camera lucida |ˌkam(ə)rə ˈluːsɪdə| an instrument in which rays of light are reflected by a prism to produce an image on a sheet of paper, from which a drawing can be made. I’ve thought that is just a beautiful description of something quite out of the ordinary…and that is what I want to achieve with this new challenge I’ve embarked on today:) Every week I will set a new theme to follow in my photography    journey and I hope you will want to join me and display your creations on what I call “Your Gallery”

Julia’s theme this week is Enchanted. Enchanted

  1. under a spell; bewitched; magical
  2. utterly delighted or captivated; fascinated; charmed

I think Camera Lucida is just a wonderful idea and I am happy to have placed this submission there. Please follow the links to take a look at what Enchantments  other photographers have captured. Peace and Blessings.

Sunday Blog Visits

Sunday Blog Visits

These are just a few of the creative and innovative websites I have visited this week that inform, entertain, challenge, and inspire. Some I have featured previously.  Stepping out into new creative projects from their blogs, I find their new ventures to be incentives for me and I am sure others to consider the blog as a springboard, and for those new to blogging to see the different directions blogs can take.  A few I have included  are new to me and I encourage you to drop in for a  visit and see for yourself the high quality and diverse content being produced on these blogs.

James Clear writes “What I Do When I feel Like Giving Up.” A no surrender voice that will quickly get you out of any desire you have to quit any project or goal you are invested in.  His information and ideas are always backed by solid research and where to find it, and his writing is personable enough that you can identify with his situation, or  ponder how he knew exactly what you needed to hear.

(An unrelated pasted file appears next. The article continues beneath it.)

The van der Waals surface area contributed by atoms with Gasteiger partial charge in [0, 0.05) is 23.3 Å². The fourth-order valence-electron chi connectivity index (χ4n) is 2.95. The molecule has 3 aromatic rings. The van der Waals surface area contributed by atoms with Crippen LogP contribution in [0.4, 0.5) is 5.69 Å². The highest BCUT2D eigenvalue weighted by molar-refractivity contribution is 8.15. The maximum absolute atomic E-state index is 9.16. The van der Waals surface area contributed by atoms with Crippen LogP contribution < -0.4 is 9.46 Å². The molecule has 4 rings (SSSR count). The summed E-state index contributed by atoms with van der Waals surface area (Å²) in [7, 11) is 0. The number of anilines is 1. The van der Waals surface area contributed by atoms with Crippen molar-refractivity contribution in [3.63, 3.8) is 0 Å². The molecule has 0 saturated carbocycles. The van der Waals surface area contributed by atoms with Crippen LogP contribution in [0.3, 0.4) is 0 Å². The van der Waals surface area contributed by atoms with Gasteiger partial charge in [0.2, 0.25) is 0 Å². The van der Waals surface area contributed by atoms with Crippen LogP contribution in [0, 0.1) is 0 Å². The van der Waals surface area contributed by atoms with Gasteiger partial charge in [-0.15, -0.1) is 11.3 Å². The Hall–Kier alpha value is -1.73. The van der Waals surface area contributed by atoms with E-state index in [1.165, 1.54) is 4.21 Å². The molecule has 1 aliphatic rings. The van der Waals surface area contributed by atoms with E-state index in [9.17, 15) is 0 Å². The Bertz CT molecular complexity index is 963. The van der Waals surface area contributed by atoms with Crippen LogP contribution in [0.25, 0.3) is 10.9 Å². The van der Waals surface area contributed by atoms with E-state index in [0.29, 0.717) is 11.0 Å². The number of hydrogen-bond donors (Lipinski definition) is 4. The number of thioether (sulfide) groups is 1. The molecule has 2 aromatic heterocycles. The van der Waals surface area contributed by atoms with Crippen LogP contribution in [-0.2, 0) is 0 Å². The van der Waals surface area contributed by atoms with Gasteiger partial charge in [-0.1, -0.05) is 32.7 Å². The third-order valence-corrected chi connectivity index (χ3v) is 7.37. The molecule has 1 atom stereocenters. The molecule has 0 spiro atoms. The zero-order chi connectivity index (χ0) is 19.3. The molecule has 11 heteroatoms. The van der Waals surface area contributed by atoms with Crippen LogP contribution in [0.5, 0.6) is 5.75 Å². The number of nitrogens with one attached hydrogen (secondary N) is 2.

I follow Andrew’s View of the Week largely because there is not one shred of pretense or pretend to it. He also  kindly encourages those bloggers he follows, which I am grateful to be one of.  The quality of his  post this week on his own personal General Writing Rules explains why he is celebrating his 500th  follower and being asked to write  a column for Today’s Author.  Congratulations Andrew.

It was surely a laugh out loud at myself moment when I received a response to a comment I had written to ElizaBerrie about                                                          ” And They Lived Happily Ever After The End”  a short story she wrote on her website Looking Back From 50.  She had written this very detailed slice of life recounting of a babysitting gig she had years ago and the wisdom of a six year old. When she replied to my praise with the news it was fiction..totally made up …I hit the follow button to her website. It is filled with so many stories and her site is so well organized and easy to navigate. She can and does personify the belief that fiction is the closest to truth and reality we can get!